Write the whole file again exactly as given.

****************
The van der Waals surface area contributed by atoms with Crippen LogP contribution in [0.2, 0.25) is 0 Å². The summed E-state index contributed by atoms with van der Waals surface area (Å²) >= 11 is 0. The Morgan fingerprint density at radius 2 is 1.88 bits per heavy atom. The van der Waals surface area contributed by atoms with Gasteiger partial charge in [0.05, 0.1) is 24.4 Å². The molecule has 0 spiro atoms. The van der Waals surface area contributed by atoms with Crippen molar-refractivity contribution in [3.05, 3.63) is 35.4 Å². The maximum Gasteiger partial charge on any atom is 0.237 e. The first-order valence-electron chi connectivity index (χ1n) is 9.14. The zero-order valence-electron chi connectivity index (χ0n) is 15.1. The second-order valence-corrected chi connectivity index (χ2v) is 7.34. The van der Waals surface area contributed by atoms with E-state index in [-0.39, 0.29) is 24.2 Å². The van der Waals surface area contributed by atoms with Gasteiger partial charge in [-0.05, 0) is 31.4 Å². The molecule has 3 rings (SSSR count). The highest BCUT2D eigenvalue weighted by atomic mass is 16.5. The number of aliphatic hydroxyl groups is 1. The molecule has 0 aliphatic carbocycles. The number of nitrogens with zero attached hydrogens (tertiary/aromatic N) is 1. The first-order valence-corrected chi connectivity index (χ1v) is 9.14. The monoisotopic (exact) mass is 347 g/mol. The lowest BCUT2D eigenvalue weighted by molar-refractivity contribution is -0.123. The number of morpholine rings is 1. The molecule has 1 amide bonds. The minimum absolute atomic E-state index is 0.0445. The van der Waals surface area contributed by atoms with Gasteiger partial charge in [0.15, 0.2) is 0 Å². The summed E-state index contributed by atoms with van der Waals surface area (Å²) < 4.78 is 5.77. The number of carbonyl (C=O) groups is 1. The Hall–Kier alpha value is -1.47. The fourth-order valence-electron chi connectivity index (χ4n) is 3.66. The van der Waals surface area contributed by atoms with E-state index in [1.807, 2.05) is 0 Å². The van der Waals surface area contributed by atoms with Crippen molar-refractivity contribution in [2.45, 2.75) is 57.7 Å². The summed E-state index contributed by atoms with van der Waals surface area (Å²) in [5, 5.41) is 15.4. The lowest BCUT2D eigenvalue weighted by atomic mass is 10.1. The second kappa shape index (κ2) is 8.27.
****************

The van der Waals surface area contributed by atoms with Crippen LogP contribution in [0.2, 0.25) is 0 Å². The summed E-state index contributed by atoms with van der Waals surface area (Å²) >= 11 is 0. The Morgan fingerprint density at radius 2 is 1.88 bits per heavy atom. The van der Waals surface area contributed by atoms with Gasteiger partial charge in [0.05, 0.1) is 24.4 Å². The molecule has 0 spiro atoms. The van der Waals surface area contributed by atoms with Crippen molar-refractivity contribution in [3.05, 3.63) is 35.4 Å². The maximum Gasteiger partial charge on any atom is 0.237 e. The first-order valence-electron chi connectivity index (χ1n) is 9.14. The zero-order valence-electron chi connectivity index (χ0n) is 15.1. The second-order valence-corrected chi connectivity index (χ2v) is 7.34. The van der Waals surface area contributed by atoms with E-state index in [-0.39, 0.29) is 24.2 Å². The van der Waals surface area contributed by atoms with Gasteiger partial charge in [-0.05, 0) is 31.4 Å². The molecule has 3 rings (SSSR count). The highest BCUT2D eigenvalue weighted by atomic mass is 16.5. The number of aliphatic hydroxyl groups is 1. The molecule has 0 aliphatic carbocycles. The number of nitrogens with zero attached hydrogens (tertiary/aromatic N) is 1. The first-order valence-corrected chi connectivity index (χ1v) is 9.14. The monoisotopic (exact) mass is 347 g/mol. The lowest BCUT2D eigenvalue weighted by molar-refractivity contribution is -0.123. The number of morpholine rings is 1. The molecule has 1 amide bonds. The minimum absolute atomic E-state index is 0.0445. The van der Waals surface area contributed by atoms with Gasteiger partial charge in [0.15, 0.2) is 0 Å². The summed E-state index contributed by atoms with van der Waals surface area (Å²) < 4.78 is 5.77. The number of carbonyl (C=O) groups is 1. The Hall–Kier alpha value is -1.47. The fourth-order valence-electron chi connectivity index (χ4n) is 3.66. The van der Waals surface area contributed by atoms with E-state index in [1.807, 2.05) is 0 Å². The van der Waals surface area contributed by atoms with Crippen molar-refractivity contribution in [2.45, 2.75) is 57.7 Å². The summed E-state index contributed by atoms with van der Waals surface area (Å²) in [5, 5.41) is 15.4. The lowest BCUT2D eigenvalue weighted by atomic mass is 10.1. The second kappa shape index (κ2) is 8.27.